Comments Policy

Mennonite World Review invites readers’ comments on articles. To promote constructive dialogue, editors select the comments that appear, just as we do with letters to the editor in print. These decisions are final. Writers must sign their first and last names; anonymous comments are not accepted. Comments do not appear until approved and are posted during business hours. Comments may be reproduced in print, and may be edited if selected for print.

  • Jeremy Yoder

    William Faulkner famously wrote, “‘In writing, you must kill all your darlings.” Perhaps the same is true for theology. Sometimes it seems that those of us who care and read theology end up engaging in hero worship. I think part of spiritual growth is the ability to look at our heroes critically and to see the limits of their arguments. Good post, Brian.

  • Berry Friesen

    I began reading Hauerwas in ’83 or ’84 and have twenty of his volumes on my shelf. I find it astonishing that Gumm would suggest that Hauerwas “denigrates . . . spiritual formation.” Personal piety, yes, but Hauerwas actually emphasizes spiritual formation.

    As for Webster’s review in First Things, well, it applies equally well to the Bible with its relentless focus on “the people of God” and insistence we will come into the presence of YHWH as we exercise faith. You should read what the Bible says about YHWH’s contempt for personal piety! So Hauerwas sounds too much like the Bible for the tastes of Gumm and Webster? Hmmm.

    It’s healthy to critique Hauerwas, to be sure, but when it’s because he’s not adequately gnostic and metaphysical, I for one won’t be persuaded.

    Best I recall, “church” got a chapter in virtually every book Hauerwas’ wrote but it was never the center of what he said. Instead, Hauerwas wrote much about Jesus, a man whose name doesn’t appear in Gumm’s post and only once in Webster’s with their preference for someone they call “god.”

    • Brian R. Gumm

      Thanks for the push-back, Berry. It sounds like you might track w/ the “theology without metaphysics” crowd, and that’s certainly something I’ve tried to pay attention to. Kevin Hector has some interesting stuff there, though it’s more philosophical theology in terms of genre. And for as much as I like philosophy, I’ve found it a bit hard to track with (above my pay grade).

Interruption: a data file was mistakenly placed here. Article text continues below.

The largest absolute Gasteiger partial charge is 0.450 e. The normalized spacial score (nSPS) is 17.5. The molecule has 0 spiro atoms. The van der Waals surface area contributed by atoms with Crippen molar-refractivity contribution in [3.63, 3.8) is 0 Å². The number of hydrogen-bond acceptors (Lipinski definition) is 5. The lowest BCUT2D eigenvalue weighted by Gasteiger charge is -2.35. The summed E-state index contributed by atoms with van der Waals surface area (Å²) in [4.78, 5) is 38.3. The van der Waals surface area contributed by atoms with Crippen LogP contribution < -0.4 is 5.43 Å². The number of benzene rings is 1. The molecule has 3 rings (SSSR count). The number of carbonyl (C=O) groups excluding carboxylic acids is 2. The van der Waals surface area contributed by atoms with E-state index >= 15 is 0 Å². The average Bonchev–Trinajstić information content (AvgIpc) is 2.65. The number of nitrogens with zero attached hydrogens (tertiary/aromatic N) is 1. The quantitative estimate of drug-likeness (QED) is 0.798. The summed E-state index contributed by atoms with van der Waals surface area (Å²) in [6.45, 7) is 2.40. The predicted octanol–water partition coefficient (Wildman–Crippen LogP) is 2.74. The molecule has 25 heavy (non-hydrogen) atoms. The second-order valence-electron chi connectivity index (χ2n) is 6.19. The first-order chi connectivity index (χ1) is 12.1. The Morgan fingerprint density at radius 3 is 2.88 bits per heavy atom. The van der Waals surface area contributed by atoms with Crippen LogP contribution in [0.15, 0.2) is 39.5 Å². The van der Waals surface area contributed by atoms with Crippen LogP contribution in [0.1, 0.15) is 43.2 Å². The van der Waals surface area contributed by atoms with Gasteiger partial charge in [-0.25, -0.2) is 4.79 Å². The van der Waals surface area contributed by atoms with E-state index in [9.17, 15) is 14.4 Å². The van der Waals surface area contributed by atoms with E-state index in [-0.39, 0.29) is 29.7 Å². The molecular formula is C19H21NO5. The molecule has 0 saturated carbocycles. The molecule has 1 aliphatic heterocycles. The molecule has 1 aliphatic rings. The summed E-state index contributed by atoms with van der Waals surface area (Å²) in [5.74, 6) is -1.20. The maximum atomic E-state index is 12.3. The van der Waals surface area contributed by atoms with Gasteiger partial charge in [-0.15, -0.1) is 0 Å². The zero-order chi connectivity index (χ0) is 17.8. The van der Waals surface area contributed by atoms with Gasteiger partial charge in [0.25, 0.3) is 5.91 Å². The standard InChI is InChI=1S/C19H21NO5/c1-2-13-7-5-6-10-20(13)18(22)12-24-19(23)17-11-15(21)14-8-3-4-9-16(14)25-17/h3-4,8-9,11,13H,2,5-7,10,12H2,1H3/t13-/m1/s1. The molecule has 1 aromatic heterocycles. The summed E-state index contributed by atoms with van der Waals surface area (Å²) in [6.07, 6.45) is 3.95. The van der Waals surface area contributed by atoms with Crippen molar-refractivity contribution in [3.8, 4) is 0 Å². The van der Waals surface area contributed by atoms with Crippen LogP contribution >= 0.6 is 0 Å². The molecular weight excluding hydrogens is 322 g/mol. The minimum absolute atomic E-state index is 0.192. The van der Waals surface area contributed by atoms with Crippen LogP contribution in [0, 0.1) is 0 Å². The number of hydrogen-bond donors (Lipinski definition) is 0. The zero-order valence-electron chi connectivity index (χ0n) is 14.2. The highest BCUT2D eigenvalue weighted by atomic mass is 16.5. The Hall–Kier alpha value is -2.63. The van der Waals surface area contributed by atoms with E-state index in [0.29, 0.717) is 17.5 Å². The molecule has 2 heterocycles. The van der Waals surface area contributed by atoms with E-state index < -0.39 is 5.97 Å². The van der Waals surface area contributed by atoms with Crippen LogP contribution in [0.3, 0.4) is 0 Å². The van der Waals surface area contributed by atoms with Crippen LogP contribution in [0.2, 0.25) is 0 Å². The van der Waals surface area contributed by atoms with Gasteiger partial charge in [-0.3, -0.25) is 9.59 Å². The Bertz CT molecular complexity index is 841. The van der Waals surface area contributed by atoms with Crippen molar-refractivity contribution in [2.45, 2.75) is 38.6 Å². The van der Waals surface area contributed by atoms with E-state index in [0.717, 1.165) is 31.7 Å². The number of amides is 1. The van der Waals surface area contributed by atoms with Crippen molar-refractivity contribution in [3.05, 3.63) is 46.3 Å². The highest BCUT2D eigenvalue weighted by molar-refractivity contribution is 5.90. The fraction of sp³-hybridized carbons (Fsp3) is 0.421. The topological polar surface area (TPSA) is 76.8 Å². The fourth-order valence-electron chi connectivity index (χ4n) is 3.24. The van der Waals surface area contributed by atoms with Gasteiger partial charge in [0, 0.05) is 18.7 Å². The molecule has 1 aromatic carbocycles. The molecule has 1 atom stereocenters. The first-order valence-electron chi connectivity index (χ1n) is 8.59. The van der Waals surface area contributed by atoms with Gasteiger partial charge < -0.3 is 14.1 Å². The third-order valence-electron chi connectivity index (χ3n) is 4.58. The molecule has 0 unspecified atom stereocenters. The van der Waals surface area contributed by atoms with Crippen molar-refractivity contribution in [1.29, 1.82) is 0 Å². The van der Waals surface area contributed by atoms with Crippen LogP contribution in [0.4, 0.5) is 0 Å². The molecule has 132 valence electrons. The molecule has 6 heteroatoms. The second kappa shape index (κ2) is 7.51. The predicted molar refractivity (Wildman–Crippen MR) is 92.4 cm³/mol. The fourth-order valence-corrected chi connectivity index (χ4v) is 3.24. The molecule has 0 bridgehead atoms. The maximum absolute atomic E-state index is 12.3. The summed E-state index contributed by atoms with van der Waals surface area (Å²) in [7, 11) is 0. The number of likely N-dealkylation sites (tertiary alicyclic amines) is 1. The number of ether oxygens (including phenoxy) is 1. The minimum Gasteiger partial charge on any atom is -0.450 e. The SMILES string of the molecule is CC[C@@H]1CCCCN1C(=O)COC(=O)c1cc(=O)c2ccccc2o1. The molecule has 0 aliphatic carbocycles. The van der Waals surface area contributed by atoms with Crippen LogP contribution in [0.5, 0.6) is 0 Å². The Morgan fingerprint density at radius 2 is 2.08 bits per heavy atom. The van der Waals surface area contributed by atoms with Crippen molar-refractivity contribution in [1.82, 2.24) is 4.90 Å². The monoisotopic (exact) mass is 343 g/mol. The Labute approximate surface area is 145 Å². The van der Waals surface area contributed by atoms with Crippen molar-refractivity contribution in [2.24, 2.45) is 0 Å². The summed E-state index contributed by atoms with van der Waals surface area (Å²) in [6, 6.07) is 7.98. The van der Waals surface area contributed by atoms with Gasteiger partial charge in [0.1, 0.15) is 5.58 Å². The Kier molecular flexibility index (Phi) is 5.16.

I guess I’m not really afraid of metaphysics like I know some Anabaptists are…so yeah, call it the Pietist in me. – Gnosticism, not really. And that I didn’t mention Jesus shouldn’t be a reflection of my own theology (I love Yoder’s term “Jesulogical Christocentrism” when talking of Christology), but rather the limits of a very brief post with some rather from-the-hip reflections on a review of a book that I haven’t read. Ah, the internet… :)

  • Spencer Bradford

    Hauerwas is strongly engaged with and committed to spiritual formation, but in terms of participation in and formation by the eucharistic liturgy as the primary site of the Spirit’s activity. In sacramental worship, the enlivening action of the Spirit of Jesus is precisely connected with participation in the community of disciples. This is a different frame for spirituality than Protestant pietism is equipped to engage, perhaps, but with his three decades of writing directly referring to and reflecting upon the indissolubility of worship and ethics (perhaps culminating in the design of the Blackwell Companion to Christian Ethics), only a thoroughly individualist pietism would not recognize Hauerwas’ engagement with the life of the Spirit and its relationship to personal character. That said, Healy’s own critique of theological thin-ness in areas of Hauerwas’ work has some resonance on other counts I can recognize, But you know, if a shortstop can hit .390 for the season, I’m going to cut him some slack on his base-stealing and how quickly he can turn a double play.